Written by Becca Pulliam from WBGO-FM
Tootie Heath says the drummer’s responsibility is to be happy. There’s no better believer in the happiness ethic than Matt Wilson — and we’re happy, too, grooving first to Heath, then Wilson, in highlights of sets from August and September 2012.
Born in 1935 as the youngest of three brothers headed for great jazz careers, Albert “Tootie” Heath crosses two generations to join this trio with pianist Iverson and bassist Street. They’re not a working group, but they’re wonderful, playing Gershwin tunes, a bossa, a waltz and the Charleston. Iverson rearranges some of the music and nails the rest — note his Bud Powell bebop in the last tune, “Reets and I” — and Street anchors it with strong bass playing.
Iverson — the blogger behind Do the Math — reminds the audience that Heath was an associate of pianist Mal Waldron, composer of “Fire Waltz,” featured on this set. Iverson recommends Waldron’s album Impressions (1959), with Addison Farmer on bass and Albert Heath on drums. That may be hard to find.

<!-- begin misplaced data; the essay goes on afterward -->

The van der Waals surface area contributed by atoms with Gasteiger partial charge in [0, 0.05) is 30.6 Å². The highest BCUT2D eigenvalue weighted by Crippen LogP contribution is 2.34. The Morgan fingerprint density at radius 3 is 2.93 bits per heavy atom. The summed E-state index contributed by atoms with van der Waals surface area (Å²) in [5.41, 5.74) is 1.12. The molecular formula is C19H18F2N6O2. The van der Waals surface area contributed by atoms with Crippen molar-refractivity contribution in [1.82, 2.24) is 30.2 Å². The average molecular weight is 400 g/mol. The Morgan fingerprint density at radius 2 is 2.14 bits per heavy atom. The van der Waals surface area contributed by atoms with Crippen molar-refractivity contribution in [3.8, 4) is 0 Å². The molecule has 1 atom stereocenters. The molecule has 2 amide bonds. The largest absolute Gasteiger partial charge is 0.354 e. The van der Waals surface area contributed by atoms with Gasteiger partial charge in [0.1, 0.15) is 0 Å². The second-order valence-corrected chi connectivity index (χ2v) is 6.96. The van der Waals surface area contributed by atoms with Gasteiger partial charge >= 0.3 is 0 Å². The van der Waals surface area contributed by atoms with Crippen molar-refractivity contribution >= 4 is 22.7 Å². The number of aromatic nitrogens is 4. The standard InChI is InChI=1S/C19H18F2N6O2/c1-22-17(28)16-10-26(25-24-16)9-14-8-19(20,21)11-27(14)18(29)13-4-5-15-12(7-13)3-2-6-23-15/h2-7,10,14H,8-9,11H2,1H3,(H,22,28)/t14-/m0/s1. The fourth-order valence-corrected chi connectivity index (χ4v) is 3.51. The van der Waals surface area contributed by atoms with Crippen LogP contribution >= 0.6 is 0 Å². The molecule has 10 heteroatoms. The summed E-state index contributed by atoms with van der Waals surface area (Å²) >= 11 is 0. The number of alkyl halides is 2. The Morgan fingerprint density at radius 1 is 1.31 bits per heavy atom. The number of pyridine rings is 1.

Matt Wilson extends the joyful communion with past composers, as Arts and Crafts opens with “Little Boy With the Sad Eyes” from trumpeter Nat Adderley (Autobiography, 1964) and closes with “Pumpkin’s Delight” by saxophonist Charles Rouse. Terell Stafford is the trumpeter. Gary Versace doubles on piano and a two-console organ, walking his left hand in the lower register when contrabassist Martin Wind plays solo melodies. “We’re playing in the sonic sandbox tonight,” Wilson says.
Wilson calls Heath’s drum sound “transparent,” and Heath praises Iverson for leaving enough space for him and Street to establish and let the beat flow. “Everybody feels it — not just the musicians, but the people in the club, too,” Tootie says. And we’re the people, on JazzSet.
Thanks to WBGO’s Josh Jackson, producer of Live At The Village Vanguard, with recording engineer David Tallacksen and assistant Michael Downes. Our web producer is Patrick Jarenwattananon of NPR Music. Surround Sound mixes by Duke Markos.